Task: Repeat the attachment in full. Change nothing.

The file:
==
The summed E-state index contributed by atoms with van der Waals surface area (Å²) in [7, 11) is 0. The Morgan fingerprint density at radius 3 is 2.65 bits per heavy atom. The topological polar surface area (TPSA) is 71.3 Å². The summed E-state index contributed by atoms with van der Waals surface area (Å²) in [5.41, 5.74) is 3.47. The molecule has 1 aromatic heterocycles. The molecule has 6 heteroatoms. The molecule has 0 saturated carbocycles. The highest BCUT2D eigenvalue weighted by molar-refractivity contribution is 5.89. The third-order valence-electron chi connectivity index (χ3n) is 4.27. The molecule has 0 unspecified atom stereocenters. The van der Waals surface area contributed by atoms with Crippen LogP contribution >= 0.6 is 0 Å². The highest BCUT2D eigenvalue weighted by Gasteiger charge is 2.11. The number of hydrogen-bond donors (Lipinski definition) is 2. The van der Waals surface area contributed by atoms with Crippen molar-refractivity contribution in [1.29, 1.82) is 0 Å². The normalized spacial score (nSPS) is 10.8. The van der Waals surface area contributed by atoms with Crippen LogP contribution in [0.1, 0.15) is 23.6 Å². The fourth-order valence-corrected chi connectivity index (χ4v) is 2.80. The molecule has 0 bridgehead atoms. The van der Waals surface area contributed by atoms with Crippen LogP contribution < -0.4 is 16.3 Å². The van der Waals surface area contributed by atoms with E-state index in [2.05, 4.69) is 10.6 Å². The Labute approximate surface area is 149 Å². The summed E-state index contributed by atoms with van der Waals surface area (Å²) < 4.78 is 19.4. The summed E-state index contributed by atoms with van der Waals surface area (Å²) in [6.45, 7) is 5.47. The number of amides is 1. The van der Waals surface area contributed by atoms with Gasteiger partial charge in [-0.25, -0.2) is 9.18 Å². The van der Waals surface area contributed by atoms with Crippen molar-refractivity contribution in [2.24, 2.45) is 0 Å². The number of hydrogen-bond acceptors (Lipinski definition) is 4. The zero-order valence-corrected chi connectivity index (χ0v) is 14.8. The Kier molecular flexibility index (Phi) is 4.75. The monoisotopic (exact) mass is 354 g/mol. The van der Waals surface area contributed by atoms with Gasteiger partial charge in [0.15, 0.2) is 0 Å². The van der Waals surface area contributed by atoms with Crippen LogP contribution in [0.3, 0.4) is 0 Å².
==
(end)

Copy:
The summed E-state index contributed by atoms with van der Waals surface area (Å²) in [7, 11) is 0. The Morgan fingerprint density at radius 3 is 2.65 bits per heavy atom. The topological polar surface area (TPSA) is 71.3 Å². The summed E-state index contributed by atoms with van der Waals surface area (Å²) in [5.41, 5.74) is 3.47. The molecule has 1 aromatic heterocycles. The molecule has 6 heteroatoms. The molecule has 0 saturated carbocycles. The highest BCUT2D eigenvalue weighted by molar-refractivity contribution is 5.89. The third-order valence-electron chi connectivity index (χ3n) is 4.27. The molecule has 0 unspecified atom stereocenters. The van der Waals surface area contributed by atoms with Crippen LogP contribution >= 0.6 is 0 Å². The highest BCUT2D eigenvalue weighted by Gasteiger charge is 2.11. The number of hydrogen-bond donors (Lipinski definition) is 2. The van der Waals surface area contributed by atoms with Crippen molar-refractivity contribution in [1.29, 1.82) is 0 Å². The normalized spacial score (nSPS) is 10.8. The van der Waals surface area contributed by atoms with Crippen LogP contribution in [0.1, 0.15) is 23.6 Å². The fourth-order valence-corrected chi connectivity index (χ4v) is 2.80. The molecule has 0 bridgehead atoms. The van der Waals surface area contributed by atoms with Crippen LogP contribution < -0.4 is 16.3 Å². The van der Waals surface area contributed by atoms with E-state index in [2.05, 4.69) is 10.6 Å². The Labute approximate surface area is 149 Å². The summed E-state index contributed by atoms with van der Waals surface area (Å²) < 4.78 is 19.4. The summed E-state index contributed by atoms with van der Waals surface area (Å²) in [6.45, 7) is 5.47. The number of amides is 1. The van der Waals surface area contributed by atoms with Gasteiger partial charge in [-0.25, -0.2) is 9.18 Å². The van der Waals surface area contributed by atoms with Crippen molar-refractivity contribution in [2.24, 2.45) is 0 Å². The number of hydrogen-bond acceptors (Lipinski definition) is 4. The zero-order valence-corrected chi connectivity index (χ0v) is 14.8. The Kier molecular flexibility index (Phi) is 4.75. The monoisotopic (exact) mass is 354 g/mol. The van der Waals surface area contributed by atoms with Gasteiger partial charge in [0.15, 0.2) is 0 Å². The van der Waals surface area contributed by atoms with Crippen LogP contribution in [0.3, 0.4) is 0 Å².